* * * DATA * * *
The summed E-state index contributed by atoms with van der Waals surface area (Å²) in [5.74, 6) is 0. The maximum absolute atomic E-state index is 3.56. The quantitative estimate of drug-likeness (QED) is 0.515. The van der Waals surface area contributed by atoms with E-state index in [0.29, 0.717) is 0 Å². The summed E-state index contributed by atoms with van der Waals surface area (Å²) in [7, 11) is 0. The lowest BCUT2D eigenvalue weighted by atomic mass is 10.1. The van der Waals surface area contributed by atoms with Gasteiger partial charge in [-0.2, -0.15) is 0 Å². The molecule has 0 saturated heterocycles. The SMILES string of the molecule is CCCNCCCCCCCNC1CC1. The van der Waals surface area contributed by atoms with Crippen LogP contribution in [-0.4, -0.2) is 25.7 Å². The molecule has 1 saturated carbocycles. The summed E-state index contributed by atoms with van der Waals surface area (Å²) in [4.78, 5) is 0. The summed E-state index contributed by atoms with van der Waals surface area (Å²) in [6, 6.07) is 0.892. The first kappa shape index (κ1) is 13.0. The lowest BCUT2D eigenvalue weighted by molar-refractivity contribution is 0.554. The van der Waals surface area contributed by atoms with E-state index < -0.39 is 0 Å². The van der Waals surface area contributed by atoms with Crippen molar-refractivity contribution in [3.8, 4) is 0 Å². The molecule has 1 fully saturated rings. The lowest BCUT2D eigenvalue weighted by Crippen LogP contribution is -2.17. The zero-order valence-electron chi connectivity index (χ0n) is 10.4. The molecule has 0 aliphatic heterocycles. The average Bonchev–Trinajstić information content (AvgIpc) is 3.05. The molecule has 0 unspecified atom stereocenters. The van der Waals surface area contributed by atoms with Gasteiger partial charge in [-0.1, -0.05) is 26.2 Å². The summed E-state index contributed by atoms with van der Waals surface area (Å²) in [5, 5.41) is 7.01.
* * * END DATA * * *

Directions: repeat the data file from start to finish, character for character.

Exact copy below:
The summed E-state index contributed by atoms with van der Waals surface area (Å²) in [5.74, 6) is 0. The maximum absolute atomic E-state index is 3.56. The quantitative estimate of drug-likeness (QED) is 0.515. The van der Waals surface area contributed by atoms with E-state index in [0.29, 0.717) is 0 Å². The summed E-state index contributed by atoms with van der Waals surface area (Å²) in [7, 11) is 0. The lowest BCUT2D eigenvalue weighted by atomic mass is 10.1. The van der Waals surface area contributed by atoms with Gasteiger partial charge in [-0.2, -0.15) is 0 Å². The molecule has 0 saturated heterocycles. The SMILES string of the molecule is CCCNCCCCCCCNC1CC1. The van der Waals surface area contributed by atoms with Crippen LogP contribution in [-0.4, -0.2) is 25.7 Å². The molecule has 1 saturated carbocycles. The summed E-state index contributed by atoms with van der Waals surface area (Å²) in [4.78, 5) is 0. The summed E-state index contributed by atoms with van der Waals surface area (Å²) in [6, 6.07) is 0.892. The first kappa shape index (κ1) is 13.0. The lowest BCUT2D eigenvalue weighted by molar-refractivity contribution is 0.554. The van der Waals surface area contributed by atoms with E-state index < -0.39 is 0 Å². The van der Waals surface area contributed by atoms with Crippen molar-refractivity contribution in [3.8, 4) is 0 Å². The molecule has 1 fully saturated rings. The lowest BCUT2D eigenvalue weighted by Crippen LogP contribution is -2.17. The zero-order valence-electron chi connectivity index (χ0n) is 10.4. The molecule has 0 aliphatic heterocycles. The average Bonchev–Trinajstić information content (AvgIpc) is 3.05. The molecule has 0 unspecified atom stereocenters. The van der Waals surface area contributed by atoms with Gasteiger partial charge in [-0.1, -0.05) is 26.2 Å². The summed E-state index contributed by atoms with van der Waals surface area (Å²) in [5, 5.41) is 7.01.